They’ve been around for much longer than most of us realize, but in today’s day and age of digital communication, infographics have made a splash on the scene and aren’t going anywhere anytime soon.
We’ve all seen them whether we realize it or not. More-than-likely our first experience with them was in children’s school books or other educational books. There is a difference between a diagram and an infographic however, but infographics’ roots are in the same place as diagrams: semiotics.
Semiotics come up in virtually every academic discipline. It is the study of the relationship between signs and what they refer to. In all things informatics, it almost always relates to how people interpret design elements vs how they are intended to be interpreted. So if highly visual communication that can easily be skimmed also looks sleak and professional one might imagine these things will take off like crazy.
So before we were chopping cute little birds into halves or sixteenths to denote portions of percentages in infographics, how did we massively disseminate complex representations of information? Reports with graphs. And while graphs are a large part of infographics, the new medium emphasizes creativity and design to help convey more than standard graphs.
There is a curiosity that draws us to want to figure out what is being displayed, partly because we have confidence in the professionalism of the infographic but also because we would rather study the beautiful image than read a mountain of text hoping to glean the same information.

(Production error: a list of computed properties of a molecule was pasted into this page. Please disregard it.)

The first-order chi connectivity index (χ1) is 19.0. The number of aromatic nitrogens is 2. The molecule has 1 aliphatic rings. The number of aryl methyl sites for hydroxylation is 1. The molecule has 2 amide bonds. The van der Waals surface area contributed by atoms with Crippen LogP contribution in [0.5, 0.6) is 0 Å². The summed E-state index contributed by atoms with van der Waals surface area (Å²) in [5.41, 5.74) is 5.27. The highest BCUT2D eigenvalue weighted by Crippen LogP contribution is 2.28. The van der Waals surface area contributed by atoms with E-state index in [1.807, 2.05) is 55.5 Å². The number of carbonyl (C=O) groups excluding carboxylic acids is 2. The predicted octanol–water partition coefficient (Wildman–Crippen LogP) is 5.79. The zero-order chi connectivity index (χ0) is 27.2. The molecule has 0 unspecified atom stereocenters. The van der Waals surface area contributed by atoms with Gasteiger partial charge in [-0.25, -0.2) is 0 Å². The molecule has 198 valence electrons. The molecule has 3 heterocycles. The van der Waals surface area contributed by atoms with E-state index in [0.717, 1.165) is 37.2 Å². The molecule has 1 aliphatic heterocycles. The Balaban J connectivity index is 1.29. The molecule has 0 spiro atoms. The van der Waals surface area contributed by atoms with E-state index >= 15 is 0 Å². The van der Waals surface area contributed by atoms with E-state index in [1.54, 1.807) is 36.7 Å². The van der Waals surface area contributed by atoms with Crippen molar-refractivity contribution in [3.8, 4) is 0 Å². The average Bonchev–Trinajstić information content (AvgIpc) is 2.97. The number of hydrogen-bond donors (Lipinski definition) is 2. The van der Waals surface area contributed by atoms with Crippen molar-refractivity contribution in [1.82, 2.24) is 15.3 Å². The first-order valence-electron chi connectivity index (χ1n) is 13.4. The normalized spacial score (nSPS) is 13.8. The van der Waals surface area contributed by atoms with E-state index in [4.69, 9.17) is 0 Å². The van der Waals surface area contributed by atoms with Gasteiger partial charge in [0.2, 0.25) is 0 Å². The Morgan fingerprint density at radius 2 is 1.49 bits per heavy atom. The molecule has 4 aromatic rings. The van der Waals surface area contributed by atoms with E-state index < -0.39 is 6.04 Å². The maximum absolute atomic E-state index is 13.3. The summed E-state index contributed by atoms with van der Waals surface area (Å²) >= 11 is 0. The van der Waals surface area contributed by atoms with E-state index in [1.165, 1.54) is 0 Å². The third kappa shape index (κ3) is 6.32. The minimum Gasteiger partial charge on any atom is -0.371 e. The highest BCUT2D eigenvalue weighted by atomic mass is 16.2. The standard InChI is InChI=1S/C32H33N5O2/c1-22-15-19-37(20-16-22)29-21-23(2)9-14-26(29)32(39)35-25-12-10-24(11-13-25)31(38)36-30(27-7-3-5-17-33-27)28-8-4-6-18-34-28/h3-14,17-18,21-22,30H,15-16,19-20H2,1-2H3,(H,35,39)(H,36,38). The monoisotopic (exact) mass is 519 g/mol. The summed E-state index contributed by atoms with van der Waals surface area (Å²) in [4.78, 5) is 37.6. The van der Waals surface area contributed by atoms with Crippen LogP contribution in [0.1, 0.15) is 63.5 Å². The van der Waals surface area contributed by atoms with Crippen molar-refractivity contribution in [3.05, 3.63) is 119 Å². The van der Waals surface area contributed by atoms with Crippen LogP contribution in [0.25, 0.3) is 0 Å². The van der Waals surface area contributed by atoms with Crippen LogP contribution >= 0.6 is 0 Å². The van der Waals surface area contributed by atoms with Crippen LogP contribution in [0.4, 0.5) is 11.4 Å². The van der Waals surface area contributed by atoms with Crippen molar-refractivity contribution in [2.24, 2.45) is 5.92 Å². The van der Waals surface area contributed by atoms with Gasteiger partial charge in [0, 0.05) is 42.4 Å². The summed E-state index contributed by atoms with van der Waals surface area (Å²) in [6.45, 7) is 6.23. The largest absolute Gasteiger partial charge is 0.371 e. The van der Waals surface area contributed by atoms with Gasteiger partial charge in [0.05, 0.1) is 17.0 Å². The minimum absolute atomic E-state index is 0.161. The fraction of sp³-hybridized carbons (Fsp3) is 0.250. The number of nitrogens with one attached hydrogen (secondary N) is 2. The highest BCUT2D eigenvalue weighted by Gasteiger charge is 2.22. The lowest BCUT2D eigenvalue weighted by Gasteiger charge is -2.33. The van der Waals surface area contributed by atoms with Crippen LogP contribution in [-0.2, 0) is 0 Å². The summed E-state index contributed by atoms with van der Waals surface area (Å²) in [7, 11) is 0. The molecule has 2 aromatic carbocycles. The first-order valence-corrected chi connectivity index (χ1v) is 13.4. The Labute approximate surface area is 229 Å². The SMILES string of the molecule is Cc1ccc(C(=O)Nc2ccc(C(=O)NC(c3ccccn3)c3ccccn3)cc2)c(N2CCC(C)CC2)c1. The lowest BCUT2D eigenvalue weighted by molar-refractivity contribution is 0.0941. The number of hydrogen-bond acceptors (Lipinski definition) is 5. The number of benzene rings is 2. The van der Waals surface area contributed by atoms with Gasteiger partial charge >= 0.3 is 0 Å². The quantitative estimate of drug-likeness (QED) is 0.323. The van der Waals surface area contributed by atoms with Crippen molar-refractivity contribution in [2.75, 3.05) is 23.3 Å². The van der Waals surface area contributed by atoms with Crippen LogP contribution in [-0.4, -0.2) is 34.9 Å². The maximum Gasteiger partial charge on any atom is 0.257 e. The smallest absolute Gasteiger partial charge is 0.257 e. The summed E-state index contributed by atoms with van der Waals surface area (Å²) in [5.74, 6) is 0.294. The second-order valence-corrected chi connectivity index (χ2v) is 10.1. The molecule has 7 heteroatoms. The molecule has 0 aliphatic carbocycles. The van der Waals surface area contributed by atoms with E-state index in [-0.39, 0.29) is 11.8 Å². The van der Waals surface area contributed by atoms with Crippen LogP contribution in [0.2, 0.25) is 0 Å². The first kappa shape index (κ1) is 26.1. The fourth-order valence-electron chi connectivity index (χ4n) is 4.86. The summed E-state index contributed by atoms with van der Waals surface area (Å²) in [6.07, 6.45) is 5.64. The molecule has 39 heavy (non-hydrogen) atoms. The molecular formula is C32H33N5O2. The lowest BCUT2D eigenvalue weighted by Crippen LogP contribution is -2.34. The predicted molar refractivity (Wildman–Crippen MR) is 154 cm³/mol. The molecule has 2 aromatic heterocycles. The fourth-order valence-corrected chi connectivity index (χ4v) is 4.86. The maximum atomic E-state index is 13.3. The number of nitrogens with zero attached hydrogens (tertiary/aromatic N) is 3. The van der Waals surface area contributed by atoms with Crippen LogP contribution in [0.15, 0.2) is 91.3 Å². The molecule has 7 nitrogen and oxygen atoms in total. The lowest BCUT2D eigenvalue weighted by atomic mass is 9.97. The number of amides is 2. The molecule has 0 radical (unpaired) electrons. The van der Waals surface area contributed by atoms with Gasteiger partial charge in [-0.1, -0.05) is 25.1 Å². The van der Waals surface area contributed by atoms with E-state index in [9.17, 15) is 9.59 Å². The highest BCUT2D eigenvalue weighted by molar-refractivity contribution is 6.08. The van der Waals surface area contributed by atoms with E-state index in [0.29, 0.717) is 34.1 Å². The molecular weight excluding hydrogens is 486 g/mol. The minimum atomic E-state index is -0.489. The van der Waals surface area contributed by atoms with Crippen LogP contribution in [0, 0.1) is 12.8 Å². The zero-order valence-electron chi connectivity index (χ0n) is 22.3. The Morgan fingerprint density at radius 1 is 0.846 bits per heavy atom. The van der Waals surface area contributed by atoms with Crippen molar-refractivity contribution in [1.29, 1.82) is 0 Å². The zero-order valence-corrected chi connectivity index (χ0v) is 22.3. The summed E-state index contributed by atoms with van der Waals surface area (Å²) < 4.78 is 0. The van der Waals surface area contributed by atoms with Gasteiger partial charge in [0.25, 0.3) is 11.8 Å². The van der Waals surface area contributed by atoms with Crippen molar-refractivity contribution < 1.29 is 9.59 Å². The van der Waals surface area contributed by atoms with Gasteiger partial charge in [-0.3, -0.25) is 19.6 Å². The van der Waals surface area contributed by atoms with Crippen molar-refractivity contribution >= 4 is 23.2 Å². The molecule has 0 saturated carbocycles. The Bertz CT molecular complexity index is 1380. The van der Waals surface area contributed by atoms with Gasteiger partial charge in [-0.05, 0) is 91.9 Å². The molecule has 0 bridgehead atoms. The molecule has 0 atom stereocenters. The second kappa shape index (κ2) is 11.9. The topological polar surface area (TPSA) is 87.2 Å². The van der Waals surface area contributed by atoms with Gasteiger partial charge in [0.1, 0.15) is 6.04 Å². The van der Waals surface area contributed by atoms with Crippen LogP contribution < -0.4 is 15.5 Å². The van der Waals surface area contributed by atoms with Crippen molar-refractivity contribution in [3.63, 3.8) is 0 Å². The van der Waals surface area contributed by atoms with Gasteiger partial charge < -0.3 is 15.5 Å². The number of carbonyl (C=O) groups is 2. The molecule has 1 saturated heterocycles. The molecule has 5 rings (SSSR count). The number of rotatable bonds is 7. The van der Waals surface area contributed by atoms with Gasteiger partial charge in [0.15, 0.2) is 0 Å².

This being said, there truly is a significant artistic component to creating infographics. A complex graphic needs to have high production value to hold the attention of a viewer for long enough to understand the concept. It has to invoke that spirit of curiosity in the individual experiencing the information especially when it competes with other infographics for attention.
I see a lot of websites and magazines that use full-page infographics to give a strong summary of the material with carefully chosen supporting facts illustrated in a process format to guide the reader through understanding the article’s point. This is an excellent way to engage the viewer prior to them reading the article or allow for a reader to review the core arguments of an article after finishing the text. I find myself often referring to the infographic as I read the article.
Taking care to enhance articles and other communication mediums with infographics is a great way to promote cutting-edge communication design and reach your viewers/readers/users in a new way.